catastrophe

noun

ca·​tas·​tro·​phe kə-ˈta-strə-(ˌ)fē How to pronounce catastrophe (audio)
plural catastrophes
1
: a momentous tragic event ranging from extreme misfortune to utter overthrow or ruin
Deforestation and erosion can lead to an ecological catastrophe.
2
: utter failure : fiasco
the party was a catastrophe
3
a
: a violent and sudden change in a feature of the earth
b
: a violent usually destructive natural event (such as a supernova)
4
: the final event of the dramatic action especially of a tragedy
catastrophic adjective
catastrophically adverb

Did you know?

When catastrophe was borrowed from Greek in the 1500s it was a term for tearjerkers: the catastrophe was the conclusion or final event of a usually tragic dramatic work. (Greek katastrophē, which means the same thing, comes from katastrephein, meaning "to overturn.") From there, the word moved on to occupy other territory relating to tragic happenings, utter failures, and the worst sort of natural disasters. Just as disaster can range from a calamitous event to one that is merely unsuccessful, catastrophe can refer to what is truly devastating as well as to what is simply deeply disheartening. In Henry IV, Part 2, Shakespeare opted to steer the word away from disaster entirely and plant it squarely in the world of burlesque: "You scullion! You rampallian! You fustilarian! I'll tickle your catastrophe!" May all our catastrophes be of such a comic variety.

Examples of catastrophe in a Sentence

The oil spill was an environmental catastrophe. Experts fear a humanitarian catastrophe if food isn't delivered to the refugees soon. an area on the brink of catastrophe
Recent Examples on the Web The alarm that followed fueled a last-ditch effort by Democratic leaders worried about an election catastrophe to push Biden, in public and in private, to step aside from the nomination in favor of Vice President Kamala Harris or some other Democrat from the next generation. Susan Page, USA TODAY, 16 July 2024 Having emerged from a series of planet-wrecking catastrophes, human society and human biology have been radically reconstituted. Ron Charles, Washington Post, 16 July 2024 Netflix is planning to stream the series in 2025, with The Garden following the stories of patients brought back from the brink of catastrophe through the eyes of those administering live-saving treatment. Jake Kanter, Deadline, 15 July 2024 The existence of a Jewish state is considered a Nakba (catastrophe) by the Palestinian Arabs. Voice Of The People, New York Daily News, 13 July 2024 See all Example Sentences for catastrophe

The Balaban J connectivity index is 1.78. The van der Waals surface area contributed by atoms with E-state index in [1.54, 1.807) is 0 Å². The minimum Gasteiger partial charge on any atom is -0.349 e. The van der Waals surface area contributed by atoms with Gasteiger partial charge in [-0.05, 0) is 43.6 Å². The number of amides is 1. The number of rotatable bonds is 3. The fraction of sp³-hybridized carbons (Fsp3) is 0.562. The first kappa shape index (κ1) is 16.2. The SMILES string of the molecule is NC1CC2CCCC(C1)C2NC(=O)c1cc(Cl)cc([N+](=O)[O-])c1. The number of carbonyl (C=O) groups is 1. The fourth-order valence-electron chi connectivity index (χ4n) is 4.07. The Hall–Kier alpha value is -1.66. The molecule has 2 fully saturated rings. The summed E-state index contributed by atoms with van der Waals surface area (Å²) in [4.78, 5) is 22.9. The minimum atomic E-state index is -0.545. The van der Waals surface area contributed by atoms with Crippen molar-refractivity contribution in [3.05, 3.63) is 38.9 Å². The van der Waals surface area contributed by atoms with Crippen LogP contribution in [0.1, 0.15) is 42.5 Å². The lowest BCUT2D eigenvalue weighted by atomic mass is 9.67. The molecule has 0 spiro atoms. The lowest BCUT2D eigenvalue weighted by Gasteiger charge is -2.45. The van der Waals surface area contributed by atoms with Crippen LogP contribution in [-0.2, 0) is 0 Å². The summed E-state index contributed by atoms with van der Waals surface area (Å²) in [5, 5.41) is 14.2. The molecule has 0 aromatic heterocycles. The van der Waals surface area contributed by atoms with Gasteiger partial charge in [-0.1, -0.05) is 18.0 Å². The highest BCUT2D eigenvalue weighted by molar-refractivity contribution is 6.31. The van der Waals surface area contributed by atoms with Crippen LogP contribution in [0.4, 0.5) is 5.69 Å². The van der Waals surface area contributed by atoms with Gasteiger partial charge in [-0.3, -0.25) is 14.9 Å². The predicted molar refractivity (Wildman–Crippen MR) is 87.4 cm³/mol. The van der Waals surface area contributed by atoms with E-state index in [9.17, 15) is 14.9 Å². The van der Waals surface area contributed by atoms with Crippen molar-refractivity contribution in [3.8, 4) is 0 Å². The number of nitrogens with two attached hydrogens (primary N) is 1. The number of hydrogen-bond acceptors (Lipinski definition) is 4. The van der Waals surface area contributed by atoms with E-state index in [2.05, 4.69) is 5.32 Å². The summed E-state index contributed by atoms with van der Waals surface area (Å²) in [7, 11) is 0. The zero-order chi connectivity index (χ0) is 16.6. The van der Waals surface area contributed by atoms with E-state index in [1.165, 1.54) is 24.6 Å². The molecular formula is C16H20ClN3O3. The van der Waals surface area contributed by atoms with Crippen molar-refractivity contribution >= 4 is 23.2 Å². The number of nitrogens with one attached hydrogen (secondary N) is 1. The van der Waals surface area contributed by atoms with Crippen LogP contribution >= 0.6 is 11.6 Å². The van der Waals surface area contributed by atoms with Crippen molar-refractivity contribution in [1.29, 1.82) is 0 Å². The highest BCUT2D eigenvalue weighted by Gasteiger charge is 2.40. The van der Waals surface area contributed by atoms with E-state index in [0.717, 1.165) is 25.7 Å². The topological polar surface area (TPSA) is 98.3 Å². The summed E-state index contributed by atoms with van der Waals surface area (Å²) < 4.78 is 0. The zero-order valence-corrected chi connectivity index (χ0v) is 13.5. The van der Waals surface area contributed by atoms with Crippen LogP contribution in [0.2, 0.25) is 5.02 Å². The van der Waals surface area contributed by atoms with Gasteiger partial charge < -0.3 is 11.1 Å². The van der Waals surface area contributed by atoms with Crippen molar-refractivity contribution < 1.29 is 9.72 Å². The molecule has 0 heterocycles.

These examples are programmatically compiled from various online sources to illustrate current usage of the word 'catastrophe.' Any opinions expressed in the examples do not represent those of Merriam-Webster or its editors. Send us feedback about these examples.

Word History

Etymology

Greek katastrophē, from katastrephein to overturn, from kata- + strephein to turn

First Known Use

1540, in the meaning defined at sense 4

Time Traveler
The first known use of catastrophe was in 1540

Podcast

Dictionary Entries Near catastrophe

Cite this Entry

“Catastrophe.” Merriam-Webster.com Dictionary, Merriam-Webster, https://www.merriam-webster.com/dictionary/catastrophe. Accessed 23 Jul. 2024.

Kids Definition

catastrophe

noun
ca·​tas·​tro·​phe kə-ˈtas-trə-(ˌ)fē How to pronounce catastrophe (audio)
1
: a sudden disaster
2
: complete failure : fiasco
catastrophic adjective
catastrophically adverb

Medical Definition

catastrophe

noun
ca·​tas·​tro·​phe kə-ˈtas-trə-fē How to pronounce catastrophe (audio)
: death (as from an inexplicable cause) before, during, or after an operation

More from Merriam-Webster on catastrophe

Last Updated: - Updated example sentences
Love words? Need even more definitions?

Subscribe to America's largest dictionary and get thousands more definitions and advanced search—ad free!